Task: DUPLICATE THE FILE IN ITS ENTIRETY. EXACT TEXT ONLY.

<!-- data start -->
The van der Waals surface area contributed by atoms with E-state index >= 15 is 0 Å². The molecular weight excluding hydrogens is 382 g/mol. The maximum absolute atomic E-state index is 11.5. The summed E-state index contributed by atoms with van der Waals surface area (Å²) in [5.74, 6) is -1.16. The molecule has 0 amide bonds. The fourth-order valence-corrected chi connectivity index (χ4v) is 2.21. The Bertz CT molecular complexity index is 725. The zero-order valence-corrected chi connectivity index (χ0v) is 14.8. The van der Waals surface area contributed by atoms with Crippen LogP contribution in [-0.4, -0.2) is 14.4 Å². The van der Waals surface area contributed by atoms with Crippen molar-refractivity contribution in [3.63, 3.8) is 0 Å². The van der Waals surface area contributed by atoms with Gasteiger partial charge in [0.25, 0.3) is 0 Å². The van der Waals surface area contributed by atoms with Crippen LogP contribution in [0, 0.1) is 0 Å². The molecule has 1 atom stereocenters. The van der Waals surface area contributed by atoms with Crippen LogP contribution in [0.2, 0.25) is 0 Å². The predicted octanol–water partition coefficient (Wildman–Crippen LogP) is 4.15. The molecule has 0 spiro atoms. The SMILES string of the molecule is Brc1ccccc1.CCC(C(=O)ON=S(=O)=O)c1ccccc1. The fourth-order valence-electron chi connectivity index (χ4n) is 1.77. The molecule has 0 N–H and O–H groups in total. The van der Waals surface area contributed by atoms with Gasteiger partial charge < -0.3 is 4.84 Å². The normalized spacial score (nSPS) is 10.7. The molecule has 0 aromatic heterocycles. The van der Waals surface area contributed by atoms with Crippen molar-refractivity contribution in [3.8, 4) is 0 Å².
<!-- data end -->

The van der Waals surface area contributed by atoms with E-state index >= 15 is 0 Å². The molecular weight excluding hydrogens is 382 g/mol. The maximum absolute atomic E-state index is 11.5. The summed E-state index contributed by atoms with van der Waals surface area (Å²) in [5.74, 6) is -1.16. The molecule has 0 amide bonds. The fourth-order valence-corrected chi connectivity index (χ4v) is 2.21. The Bertz CT molecular complexity index is 725. The zero-order valence-corrected chi connectivity index (χ0v) is 14.8. The van der Waals surface area contributed by atoms with Crippen LogP contribution in [-0.4, -0.2) is 14.4 Å². The van der Waals surface area contributed by atoms with Crippen molar-refractivity contribution in [3.63, 3.8) is 0 Å². The van der Waals surface area contributed by atoms with Gasteiger partial charge in [0.25, 0.3) is 0 Å². The van der Waals surface area contributed by atoms with Crippen LogP contribution in [0, 0.1) is 0 Å². The molecule has 1 atom stereocenters. The van der Waals surface area contributed by atoms with Crippen LogP contribution in [0.2, 0.25) is 0 Å². The predicted octanol–water partition coefficient (Wildman–Crippen LogP) is 4.15. The molecule has 0 spiro atoms. The SMILES string of the molecule is Brc1ccccc1.CCC(C(=O)ON=S(=O)=O)c1ccccc1. The fourth-order valence-electron chi connectivity index (χ4n) is 1.77. The molecule has 0 N–H and O–H groups in total. The van der Waals surface area contributed by atoms with Gasteiger partial charge < -0.3 is 4.84 Å². The normalized spacial score (nSPS) is 10.7. The molecule has 0 aromatic heterocycles. The van der Waals surface area contributed by atoms with Crippen molar-refractivity contribution in [3.8, 4) is 0 Å².